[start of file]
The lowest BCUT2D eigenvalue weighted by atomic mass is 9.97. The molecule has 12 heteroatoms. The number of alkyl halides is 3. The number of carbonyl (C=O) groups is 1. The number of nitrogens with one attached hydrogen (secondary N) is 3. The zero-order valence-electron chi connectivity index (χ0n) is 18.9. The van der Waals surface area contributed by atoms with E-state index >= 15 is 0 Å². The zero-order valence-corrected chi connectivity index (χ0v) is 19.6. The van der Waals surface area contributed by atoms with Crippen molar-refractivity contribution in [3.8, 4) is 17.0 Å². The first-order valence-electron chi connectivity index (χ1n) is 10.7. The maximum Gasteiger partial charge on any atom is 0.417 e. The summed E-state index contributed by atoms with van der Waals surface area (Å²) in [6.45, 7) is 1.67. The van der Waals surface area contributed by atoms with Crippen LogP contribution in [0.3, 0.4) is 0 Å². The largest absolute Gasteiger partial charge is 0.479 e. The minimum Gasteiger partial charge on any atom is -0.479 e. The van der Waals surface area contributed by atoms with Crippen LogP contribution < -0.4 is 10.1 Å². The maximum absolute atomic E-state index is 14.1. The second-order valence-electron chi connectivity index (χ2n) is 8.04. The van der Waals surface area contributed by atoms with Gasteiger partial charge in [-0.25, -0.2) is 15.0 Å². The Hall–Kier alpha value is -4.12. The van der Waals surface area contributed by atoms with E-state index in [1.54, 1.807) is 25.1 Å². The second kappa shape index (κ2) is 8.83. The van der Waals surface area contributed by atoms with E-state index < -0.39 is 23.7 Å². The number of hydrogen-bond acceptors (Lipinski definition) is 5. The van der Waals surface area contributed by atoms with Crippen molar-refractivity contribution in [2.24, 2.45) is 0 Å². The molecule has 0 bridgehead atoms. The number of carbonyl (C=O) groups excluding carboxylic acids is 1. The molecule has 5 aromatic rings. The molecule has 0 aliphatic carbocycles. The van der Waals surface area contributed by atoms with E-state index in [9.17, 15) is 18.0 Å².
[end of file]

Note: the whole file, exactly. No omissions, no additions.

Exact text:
The lowest BCUT2D eigenvalue weighted by atomic mass is 9.97. The molecule has 12 heteroatoms. The number of alkyl halides is 3. The number of carbonyl (C=O) groups is 1. The number of nitrogens with one attached hydrogen (secondary N) is 3. The zero-order valence-electron chi connectivity index (χ0n) is 18.9. The van der Waals surface area contributed by atoms with E-state index >= 15 is 0 Å². The zero-order valence-corrected chi connectivity index (χ0v) is 19.6. The van der Waals surface area contributed by atoms with Crippen molar-refractivity contribution in [3.8, 4) is 17.0 Å². The first-order valence-electron chi connectivity index (χ1n) is 10.7. The maximum Gasteiger partial charge on any atom is 0.417 e. The summed E-state index contributed by atoms with van der Waals surface area (Å²) in [6.45, 7) is 1.67. The van der Waals surface area contributed by atoms with Crippen LogP contribution in [0.3, 0.4) is 0 Å². The largest absolute Gasteiger partial charge is 0.479 e. The minimum Gasteiger partial charge on any atom is -0.479 e. The van der Waals surface area contributed by atoms with Crippen LogP contribution < -0.4 is 10.1 Å². The maximum absolute atomic E-state index is 14.1. The second-order valence-electron chi connectivity index (χ2n) is 8.04. The van der Waals surface area contributed by atoms with Gasteiger partial charge in [-0.25, -0.2) is 15.0 Å². The Hall–Kier alpha value is -4.12. The van der Waals surface area contributed by atoms with E-state index in [1.54, 1.807) is 25.1 Å². The second kappa shape index (κ2) is 8.83. The van der Waals surface area contributed by atoms with E-state index < -0.39 is 23.7 Å². The number of hydrogen-bond acceptors (Lipinski definition) is 5. The van der Waals surface area contributed by atoms with Crippen molar-refractivity contribution in [2.24, 2.45) is 0 Å². The molecule has 0 bridgehead atoms. The number of carbonyl (C=O) groups excluding carboxylic acids is 1. The molecule has 5 aromatic rings. The molecule has 0 aliphatic carbocycles. The van der Waals surface area contributed by atoms with E-state index in [9.17, 15) is 18.0 Å².